(originally posted 1/2/09 on Preaching to the Choir)
Let the debate begin.
I will start off by saying that I could agree with any of four different choices as the Mets' third baseman of the '60s ... but the calculations are what they are, and (even though I may feel somewhat of a conflict with my own results) a suitable honoree is declared at the end of this article.
The nominees for this coronation are found at the indispensable Baseball-Reference.com, which lists the most frequent starters by position for every year of every team's history. The Mets' starting third basemen for their first calendar decade are Felix Mantilla (1962), Charlie Neal (1963), Charley Smith (1964-65), Ken Boyer (1966), Ed Charles (1967-68), and Wayne Garrett (1969).
Let's start by dispatching the pretenders to the throne. Charlie Neal had a terrible season in '63, accumulating only 3 home runs and 18 RBI as the starting third baseman, and Wayne Garrett (though he would prove useful in the '70s) was even worse in 1969, totaling one home run and 39 RBI to go along with a .218 average in 400 at-bats. Garrett's figures calculate out to an almost unthinkably-low OPS+ of 56 (with 100 representing the "average" player) and a Batting Runs figure of -23.1 (the linear weights calculation).
Let's turn then to the leader in the traditional counting stats. Charley Smith hit 20 home runs in 1964 to lead the club, and recorded 62 RBI the next season, again a team-leading figure (he also led the '65 club in slugging percentage). But his low batting average combined with his unwillingness to take a walk to produce a cumulative on-base percentage of only .274--a certain killer to his candidacy. Still, if you like homers and RBI, you could make a case for Charley as the third baseman of the first decade.
Following Charley Smith as the Mets' starter was the once-great Ken Boyer, and if Ken had had one of his Cardinals years with the Mets, he would surely be your winner. But Boyer totaled just 14 homers and 61 RBI in his only full season with New York--pretty good but not outstanding for the '60s. He is penalized (perhaps unfairly) by beginning the next season with the Mets but being soon traded away, thus depressing his per-season totals (one of the components of the ultimate calculation). If you want to make a case for Ken Boyer as your third baseman of the '60s, I hear you.
Ed Charles was a platoon starter at third for the next three seasons, and is the obvious sentimental choice for the honor, most likely for being the third baseman when the Miracle Mets clinched the World Championship--the photograph of him leaping for joy as nearby Jerry Koosman vaults into Jerry Grote's arms is well-known. And he did have one pretty good year with the bat, too. In 1968 he smacked 15 homers and batted .276 in only 369 at-bats, making him the leader among our contestants for single-season OPS+ and Batting Runs. But in both 1967 and 1969, he was really pretty bad, posting an OPS+ of less than 80 in each season. Still, as the iconic third baseman of the Mets' first few years, you could make an argument.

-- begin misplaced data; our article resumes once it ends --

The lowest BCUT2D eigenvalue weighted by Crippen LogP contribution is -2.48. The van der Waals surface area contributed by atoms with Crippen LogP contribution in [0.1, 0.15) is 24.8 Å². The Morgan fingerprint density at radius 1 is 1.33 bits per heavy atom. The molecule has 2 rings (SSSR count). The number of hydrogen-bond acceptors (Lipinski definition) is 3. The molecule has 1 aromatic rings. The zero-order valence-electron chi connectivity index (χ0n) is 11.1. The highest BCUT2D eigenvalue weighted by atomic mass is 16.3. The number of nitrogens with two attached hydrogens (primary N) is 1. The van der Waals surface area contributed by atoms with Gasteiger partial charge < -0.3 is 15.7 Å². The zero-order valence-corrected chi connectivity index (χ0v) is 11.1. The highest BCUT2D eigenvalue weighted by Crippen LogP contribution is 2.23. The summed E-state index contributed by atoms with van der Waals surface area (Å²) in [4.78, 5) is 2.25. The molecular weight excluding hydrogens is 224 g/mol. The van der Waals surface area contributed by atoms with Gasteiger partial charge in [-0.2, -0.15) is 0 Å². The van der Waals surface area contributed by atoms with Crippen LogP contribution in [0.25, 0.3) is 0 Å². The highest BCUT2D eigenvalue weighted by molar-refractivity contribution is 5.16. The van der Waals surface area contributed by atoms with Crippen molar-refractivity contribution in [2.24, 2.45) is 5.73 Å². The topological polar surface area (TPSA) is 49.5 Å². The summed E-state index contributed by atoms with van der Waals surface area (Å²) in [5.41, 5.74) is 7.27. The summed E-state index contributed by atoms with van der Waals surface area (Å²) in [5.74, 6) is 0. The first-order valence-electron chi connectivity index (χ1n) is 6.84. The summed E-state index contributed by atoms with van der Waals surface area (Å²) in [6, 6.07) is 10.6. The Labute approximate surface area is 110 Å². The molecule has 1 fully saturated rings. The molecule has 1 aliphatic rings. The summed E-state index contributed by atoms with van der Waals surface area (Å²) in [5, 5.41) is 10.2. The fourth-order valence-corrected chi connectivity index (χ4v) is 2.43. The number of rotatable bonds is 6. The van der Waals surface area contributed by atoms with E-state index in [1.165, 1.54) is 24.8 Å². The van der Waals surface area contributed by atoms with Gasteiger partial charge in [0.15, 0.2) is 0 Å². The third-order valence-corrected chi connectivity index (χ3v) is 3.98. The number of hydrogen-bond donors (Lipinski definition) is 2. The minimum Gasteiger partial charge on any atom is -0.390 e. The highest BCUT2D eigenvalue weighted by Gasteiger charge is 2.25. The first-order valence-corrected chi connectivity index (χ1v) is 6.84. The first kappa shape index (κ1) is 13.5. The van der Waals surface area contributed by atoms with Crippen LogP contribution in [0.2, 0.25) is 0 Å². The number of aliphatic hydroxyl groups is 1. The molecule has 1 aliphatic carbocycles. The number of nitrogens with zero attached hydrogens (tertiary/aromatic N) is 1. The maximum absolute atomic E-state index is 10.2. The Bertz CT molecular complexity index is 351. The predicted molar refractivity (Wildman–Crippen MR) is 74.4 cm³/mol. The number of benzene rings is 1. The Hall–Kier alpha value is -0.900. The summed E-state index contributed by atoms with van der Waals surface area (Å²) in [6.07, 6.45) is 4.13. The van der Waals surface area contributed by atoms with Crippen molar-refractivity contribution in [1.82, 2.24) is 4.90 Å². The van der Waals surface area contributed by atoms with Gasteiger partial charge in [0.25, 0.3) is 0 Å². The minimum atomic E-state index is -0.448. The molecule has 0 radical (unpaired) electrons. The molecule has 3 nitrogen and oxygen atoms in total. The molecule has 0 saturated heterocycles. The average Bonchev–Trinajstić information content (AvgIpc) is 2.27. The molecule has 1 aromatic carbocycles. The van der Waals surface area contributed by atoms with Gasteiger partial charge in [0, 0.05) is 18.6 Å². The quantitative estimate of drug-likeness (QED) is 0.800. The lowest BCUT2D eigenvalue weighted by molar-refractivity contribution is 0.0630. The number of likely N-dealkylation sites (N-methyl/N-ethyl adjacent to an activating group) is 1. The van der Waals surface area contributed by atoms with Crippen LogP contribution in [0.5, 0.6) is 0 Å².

That leaves us with Felix Mantilla. Even though he appeared in the Mets' first-ever Opening Day lineup as the shortstop, batting second, he spent most of the season at third, and his totals showed him to be the third-most valuable hitter on the team that year (behind outfielders Frank Thomas and Richie Ashburn). Using the NY Mets Hall of Records calculations (which include value relative to the team he played on as well as to the rest of the league), Mantilla posted the best single season of any 1960s Met third baseman as well as the best cumulative score for the decade. His '62 counting stats of 11 HR, 59 RBI, and a .275 average were all pretty good for the 1960s, even if they appear hopelessly pedestrian by today's standards. He was gone by 1963, traded to the Red Sox for three players, and in his three years with Boston, he crushed the ball, posting OPS+s of 133, 144, and 119. The Mets surely could have used that kind of production in their early years, as their own starting third basemen for the same seasons tallied OPS+s of 79, 91, and 89. An unheralded player, one of the Mets' earliest in their long record of poor trades, and your third baseman of the 1960s: Felix Mantilla.